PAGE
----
You may also be able to find some paid local listings that are worth the investment if you know what keywords and industries they target.
Here are a few directories you should consider listing your business in:
Chance are there is no shortage of charities in your area that could use your help. And most of them are happy to send links and shoutouts to their sponsors and supporters.
Find local non-profits in your area that align with your vision and values, and make a donation. Simple as that.
You get to help your local community and get a backlink to your website. It's a win-win!
Partner With or Sponsor Local Businesses or Charities
Sponsoring local businesses or charities is another excellent way to get backlinks.
If you own your own business, you probably know other business owners in your town or neighborhood.
Chances are you're already referring people to businesses you know and like. Take your relationship to the next level by asking the owners if they would be open to linking to your website and you could link to theirs.
Note: Trading links is technically frowned on by Google. But, if you're doing it with people in your town and not making it a regular habit, it can help boost your rankings.
Another way to get local links is to write about local businesses that may have worked with you on a project. This sends signals to search engines that you're active in the community you're claiming to be from, it also encourages those you mention in your article to link to you.
If you've written a good piece of content about a local project and you mention someone else, send them an email with a link to the article and see if they would be willing to link to it from their portfolio or "our work" page.
This is another huge win-win. You did the work of writing the article, but they give you the bigger gift of a backlink.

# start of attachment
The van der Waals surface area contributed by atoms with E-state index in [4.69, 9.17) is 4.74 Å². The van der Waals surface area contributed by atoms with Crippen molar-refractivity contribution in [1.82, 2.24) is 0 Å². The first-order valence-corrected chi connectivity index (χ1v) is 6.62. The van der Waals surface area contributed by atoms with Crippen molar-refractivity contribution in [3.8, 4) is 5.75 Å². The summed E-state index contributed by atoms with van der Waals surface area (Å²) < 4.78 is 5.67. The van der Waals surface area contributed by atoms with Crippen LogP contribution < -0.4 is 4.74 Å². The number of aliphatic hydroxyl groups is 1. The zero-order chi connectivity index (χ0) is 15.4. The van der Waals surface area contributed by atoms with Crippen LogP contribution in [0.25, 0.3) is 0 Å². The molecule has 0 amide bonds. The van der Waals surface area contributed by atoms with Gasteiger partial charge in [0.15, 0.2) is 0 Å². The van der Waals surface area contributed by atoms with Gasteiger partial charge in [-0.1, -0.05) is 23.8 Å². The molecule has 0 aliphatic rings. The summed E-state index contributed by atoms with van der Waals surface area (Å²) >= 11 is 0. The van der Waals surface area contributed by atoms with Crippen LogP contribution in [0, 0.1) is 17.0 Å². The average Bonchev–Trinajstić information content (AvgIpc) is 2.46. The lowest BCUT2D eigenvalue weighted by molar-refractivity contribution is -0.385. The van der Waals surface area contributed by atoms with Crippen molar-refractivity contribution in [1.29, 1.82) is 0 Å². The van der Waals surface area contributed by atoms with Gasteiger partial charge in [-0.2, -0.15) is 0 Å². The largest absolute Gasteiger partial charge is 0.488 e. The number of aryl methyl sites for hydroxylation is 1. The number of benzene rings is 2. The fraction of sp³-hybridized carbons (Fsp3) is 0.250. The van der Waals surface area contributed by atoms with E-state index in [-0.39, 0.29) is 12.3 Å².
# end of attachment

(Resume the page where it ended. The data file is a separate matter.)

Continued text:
Search engines aren't just for looking up pictures of dolphins and cats anymore.
Searches performed on Google cost Google money. They have to maintain the servers, power them, pay the engineers who design the software that powers the search engine. It's a lot.
So Google, Bing, or any other search engine wants you to see some ads (so they get paid), get your answer, then get off their server.
So if you can answer the question someone is asking better than anyone else in your area, they (Google) will reward you with the top spot. Because they want to sell ads and give people answers, FAST.
So how do you find the questions people are asking?
There are several ways you can see questions people are asking online, but a few of the simplest (and cheapest) ways of doing it are by:
This section shows up on search results right below the first few results.
Just search for terms or questions you know your customers ask, then go to the People Also Asked section and you can see 4 questions at first, but as you open those questions you'll see more and more questions appear.
You can get the exact questions people have asked Google, from Google, and then answer those questions on your own website.
Making you go from just another business with a digital brochure, to a valuable resource online trusted by both people and search engines.
Most people have never heard of Google Search Console. It is a free service you can sign up for, which will give you valuable information about your website.
You'll be able to see when Google visits your site (Googlebot), what the search terms people are searching that bring them to your site, and more.
All of this data is great feedback on how well or not so well you're answering people's questions.
You can also see what questions are triggering your site, and then write content to improve on those results.
As I'm sure you've heard, "Content is King", but not just mindless wandering content. You need to be giving people content that they care about. Well answering questions is a great way to stop struggling to think of content ideas and actually start attracting customers you want to work with.
This section is not so much about SEO, but about messaging. Messaging is the foundation of your website and marketing. If you don't know what to say, chances are you're not saying the right things.
Not having a plan of how we will talk to our customers and what our goal is when talking to our customers, means we're probably not saying anything of value, or we're just rambling on about ourselves.
Ask yourself, "would I talk to my customers face to face the same way I'm talking to them on my website?" If someone walked through the door and the first thing you said was WELCOME!!! "We started our company in 1987 when my grandfather had the idea that...."?